The SW for the PIC microcontroller is based on a method described by Terry Weeder "Remote Control Adapter", Electronics Now - August 1995. Most commercial handheld infra-red remotes can be used with PROgramit IRext since the PIC microcontroller can "learn" the codes produced by your remote. Here is how:
If you hold down S1 while powering up the circuit, the interface enters the program mode. Do not hold the key for more than 2 seconds because the RA4 input is programmed to an output to light the LED 2 seconds after power-up if the SW detects S1 down during that time. At this point the SW expects you to first press the remote's "Volume Down" key and then the "Volume Up" key. The LED will momentarily go out each time a signal is received. Then, press buttons on the remote in the order in which they will control the keys on your scanner. For example, figure 1 is the PROgramit setup screen for my PRO2032. Remember that this screen shows how I have wired PROgramit to my scanner, not the way the keys appear on the front panel. The next key that I would press on the remote is the one that I want assigned to "SPEED". The LED blinks to indicate that a signal was received. The next key I press is the one that I want assigned to "SCAN". I continue across the rows and down the columns until all buttons are assigned. If there are less than 64 buttons on my scanner or on the remote, I press the button assigned to "SPEED" repeatedly until I have pressed a total of 64 buttons. At this point the interface is programmed and it enters the run mode. Pressing the buttons on the remote now cause the interface to send the appropriate switch close, switch open commands to the scanner. The LED blinks to indicate that a valid signal was received.
The audio volume can be controlled remotely if you connect your scanner's headphone output to the audio input of the PROgramit IRext interface and a speaker to the interface's speaker output. Output volume to this speaker is controlled by the Dallas Semiconductor DS1804 digital potentiometer.
The circuit is based on a preprogrammed PIC 16F84 microcontroller. The IR signal is detected by an LT1060 IR detector module. This unit produces an unmodulated TTL output from the modulated 40Khz IR signal. Similar modules are available from Digi-Key for remotes that use other modulating frequencies. All of the info that I have read on IR indicates that 40Khz is the most common. Please refer to http://falcon.arts.cornell.edu/~dnegro/IR/IR.html for information about IR encoding methods.
The preprogrammed PIC micro is available from me. This part is reprogrammable to give us the flexibility to add new features and do any necessary tweaking without tossing it and burning a new one. In the program mode, the micro measures the durations of 32 high/low pulse combinations for each button press and stores these in the 93LC86 EEPROM memory. This will produce a table of thirty two unique entries in the EEPROM. In normnal operating mode, the micro measures the durations of 32 high/low pulse combinations for a button press and compares the string of measurements against each table entry in the EEPROM. When it finds a match, the index into the table indicates the X/Y switch in the CMOS switch matrix that is to be closed. For exanple, if the received string matches the pattern of the 2nd table entry, Y0,X1 (SCAN) is closed. If the third entry is a match, the Y0,X2 is closed (MANUAL). The micro must delay long enough between closing and opening a switch. In the PROgramit software, you have control of this duration using the delay factor. I have preprogrammed a duration here that I think will work with all of the supported radios so far. I will need some help at first confirming this.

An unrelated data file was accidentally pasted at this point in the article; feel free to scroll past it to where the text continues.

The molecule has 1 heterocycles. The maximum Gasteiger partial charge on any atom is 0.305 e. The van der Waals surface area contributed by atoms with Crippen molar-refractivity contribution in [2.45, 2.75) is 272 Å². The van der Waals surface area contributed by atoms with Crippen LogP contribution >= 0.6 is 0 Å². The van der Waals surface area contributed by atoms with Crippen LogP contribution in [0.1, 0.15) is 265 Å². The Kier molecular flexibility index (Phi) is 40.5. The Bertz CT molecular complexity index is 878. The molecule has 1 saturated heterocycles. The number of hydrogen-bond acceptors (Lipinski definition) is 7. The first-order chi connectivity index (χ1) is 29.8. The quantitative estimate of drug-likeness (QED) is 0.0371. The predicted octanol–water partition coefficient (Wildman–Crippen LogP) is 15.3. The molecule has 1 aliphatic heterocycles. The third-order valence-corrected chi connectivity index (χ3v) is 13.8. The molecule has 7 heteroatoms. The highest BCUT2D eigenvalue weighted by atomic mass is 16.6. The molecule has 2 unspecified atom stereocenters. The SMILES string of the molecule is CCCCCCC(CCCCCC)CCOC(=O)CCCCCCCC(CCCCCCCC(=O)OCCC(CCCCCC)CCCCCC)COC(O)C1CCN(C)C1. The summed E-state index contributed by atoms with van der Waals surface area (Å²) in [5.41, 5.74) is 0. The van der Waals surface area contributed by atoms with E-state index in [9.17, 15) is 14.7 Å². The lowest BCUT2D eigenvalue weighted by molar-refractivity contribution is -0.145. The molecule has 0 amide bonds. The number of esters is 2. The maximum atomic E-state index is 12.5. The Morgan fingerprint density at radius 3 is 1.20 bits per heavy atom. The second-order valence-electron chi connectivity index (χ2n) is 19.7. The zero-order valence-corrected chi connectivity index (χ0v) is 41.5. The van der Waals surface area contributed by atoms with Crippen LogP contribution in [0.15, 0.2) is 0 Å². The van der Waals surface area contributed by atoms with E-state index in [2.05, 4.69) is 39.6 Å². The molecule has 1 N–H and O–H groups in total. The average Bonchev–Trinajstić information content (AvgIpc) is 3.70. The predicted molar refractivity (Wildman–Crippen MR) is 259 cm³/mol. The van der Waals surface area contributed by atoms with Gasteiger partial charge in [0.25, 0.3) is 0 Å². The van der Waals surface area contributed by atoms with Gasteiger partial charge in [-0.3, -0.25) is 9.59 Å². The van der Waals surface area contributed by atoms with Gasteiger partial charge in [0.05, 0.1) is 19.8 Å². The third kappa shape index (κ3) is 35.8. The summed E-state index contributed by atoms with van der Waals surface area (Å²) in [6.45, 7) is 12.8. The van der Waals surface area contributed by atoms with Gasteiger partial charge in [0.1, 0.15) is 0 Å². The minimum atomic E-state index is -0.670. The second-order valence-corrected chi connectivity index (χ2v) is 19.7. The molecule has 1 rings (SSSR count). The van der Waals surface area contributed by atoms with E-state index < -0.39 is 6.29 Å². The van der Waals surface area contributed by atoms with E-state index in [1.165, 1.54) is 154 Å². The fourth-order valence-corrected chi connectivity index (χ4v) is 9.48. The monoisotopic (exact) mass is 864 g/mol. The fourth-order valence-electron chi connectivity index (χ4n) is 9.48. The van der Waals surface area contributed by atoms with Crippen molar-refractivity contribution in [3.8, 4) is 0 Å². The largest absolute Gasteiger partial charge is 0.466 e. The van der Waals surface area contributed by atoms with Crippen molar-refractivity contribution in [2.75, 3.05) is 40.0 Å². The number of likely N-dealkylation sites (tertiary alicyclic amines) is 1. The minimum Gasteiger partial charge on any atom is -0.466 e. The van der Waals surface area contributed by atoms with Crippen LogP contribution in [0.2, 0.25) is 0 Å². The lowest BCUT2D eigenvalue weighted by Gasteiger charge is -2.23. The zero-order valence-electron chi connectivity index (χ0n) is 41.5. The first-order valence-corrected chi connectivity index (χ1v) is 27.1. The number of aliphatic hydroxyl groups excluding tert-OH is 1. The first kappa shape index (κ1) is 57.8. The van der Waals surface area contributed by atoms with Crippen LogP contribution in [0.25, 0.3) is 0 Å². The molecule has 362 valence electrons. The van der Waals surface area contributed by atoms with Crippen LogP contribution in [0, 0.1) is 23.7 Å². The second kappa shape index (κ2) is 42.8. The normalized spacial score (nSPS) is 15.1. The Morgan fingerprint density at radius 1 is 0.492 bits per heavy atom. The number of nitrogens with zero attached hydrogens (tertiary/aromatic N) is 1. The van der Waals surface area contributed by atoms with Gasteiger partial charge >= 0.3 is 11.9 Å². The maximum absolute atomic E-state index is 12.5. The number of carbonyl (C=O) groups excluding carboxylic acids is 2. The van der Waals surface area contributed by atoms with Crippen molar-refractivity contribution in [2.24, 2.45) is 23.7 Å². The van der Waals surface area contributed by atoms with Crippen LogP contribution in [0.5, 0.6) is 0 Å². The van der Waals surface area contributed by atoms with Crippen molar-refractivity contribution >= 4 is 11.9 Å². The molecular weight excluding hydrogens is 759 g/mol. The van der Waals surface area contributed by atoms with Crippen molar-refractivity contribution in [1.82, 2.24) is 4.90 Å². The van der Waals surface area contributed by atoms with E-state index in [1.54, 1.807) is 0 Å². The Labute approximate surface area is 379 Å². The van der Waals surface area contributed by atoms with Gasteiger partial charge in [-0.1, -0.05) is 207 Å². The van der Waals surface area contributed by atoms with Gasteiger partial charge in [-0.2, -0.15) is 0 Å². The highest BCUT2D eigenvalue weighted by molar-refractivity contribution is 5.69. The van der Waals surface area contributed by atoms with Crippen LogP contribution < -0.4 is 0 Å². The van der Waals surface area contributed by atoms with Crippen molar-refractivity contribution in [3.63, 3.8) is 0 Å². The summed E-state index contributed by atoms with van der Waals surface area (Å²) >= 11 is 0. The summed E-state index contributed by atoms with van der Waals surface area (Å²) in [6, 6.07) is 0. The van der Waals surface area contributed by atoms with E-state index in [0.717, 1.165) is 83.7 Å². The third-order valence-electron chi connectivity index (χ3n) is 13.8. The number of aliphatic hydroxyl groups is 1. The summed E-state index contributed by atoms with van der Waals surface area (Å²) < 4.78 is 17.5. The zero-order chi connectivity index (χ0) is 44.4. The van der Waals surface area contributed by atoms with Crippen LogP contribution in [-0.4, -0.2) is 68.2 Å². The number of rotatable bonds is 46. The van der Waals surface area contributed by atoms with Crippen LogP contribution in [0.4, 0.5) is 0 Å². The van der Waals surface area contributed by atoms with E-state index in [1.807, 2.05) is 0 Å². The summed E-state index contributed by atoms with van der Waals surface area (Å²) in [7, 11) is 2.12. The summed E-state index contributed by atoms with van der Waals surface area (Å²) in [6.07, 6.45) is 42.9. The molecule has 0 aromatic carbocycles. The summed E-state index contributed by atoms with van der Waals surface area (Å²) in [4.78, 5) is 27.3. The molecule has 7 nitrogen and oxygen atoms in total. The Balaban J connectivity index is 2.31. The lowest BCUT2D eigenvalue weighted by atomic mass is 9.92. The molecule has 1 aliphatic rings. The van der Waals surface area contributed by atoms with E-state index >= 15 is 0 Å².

The external version uses a 74ALS541 to buffer data before it is sent to the PROgramit PARALLEL interface OR a MAX233 to drive RS-232 compliant signals to the PROgramit SERIAL interface. Install one or the other. Install a jumper in J1 to ground pin 7 of the RS-232 connector ONLY for serial operation.
Power can be from a 12V DC wall wart power supply. Current draw is less than 50mA. Place C7 as close as possible to IRD1 and C3 as close as possible to the VCC pin of U2.
You should not have to use S1 often, so you could replace it with jumpers on the board that can be momentarilly shorted.
Item Qty References
1 1 S1 SPST Pushbutton (Optional for programming mode)
2 1 R1 1K ohms
3 5 C1,C3,C6,C7,C8 0.1
4 1 C9 1uF
5 1 R6 2.7 ohms
6 1 R2 470 ohms
7 1 R3 7.5K ohms
8 1 S2 SPDT (Optional for RF/IR feature switch)
9 1 SPKR SPKR
10 5 C2,C11,C12,C13,C14 0.1uF
11 1 C15 100uF
12 1 C10 470pF
13 1 U6 LM380 (8-PIN Version)
14 1 RX1 RX433 (Optional for RF feature) (TechAmerica)
17 1 P1 325F-ND
19 1 D1 LU20341 (Any LED)
20 1 U5 74ALS541P (PARALLEL OUTPUT ONLY)
21 1 IRD1 LT1060-ND (Digi-Key)
22 1 U4 MAX233CPP-ND (SERIAL OUTPUT ONLY)
23 1 U3 NJM7805FA-ND (7805 5 volt regulator)
24 1 C5 100 to 470 uF
25 1 Y1 X902-ND (4Mhz) (Digi-Key)
The following items are available from me only as
a kit for $16.00
26 1 U7 DS1804-050
27 1 U1 93LC86/P
28 1 U2 PIC16F84-04/ND (preprogrammed)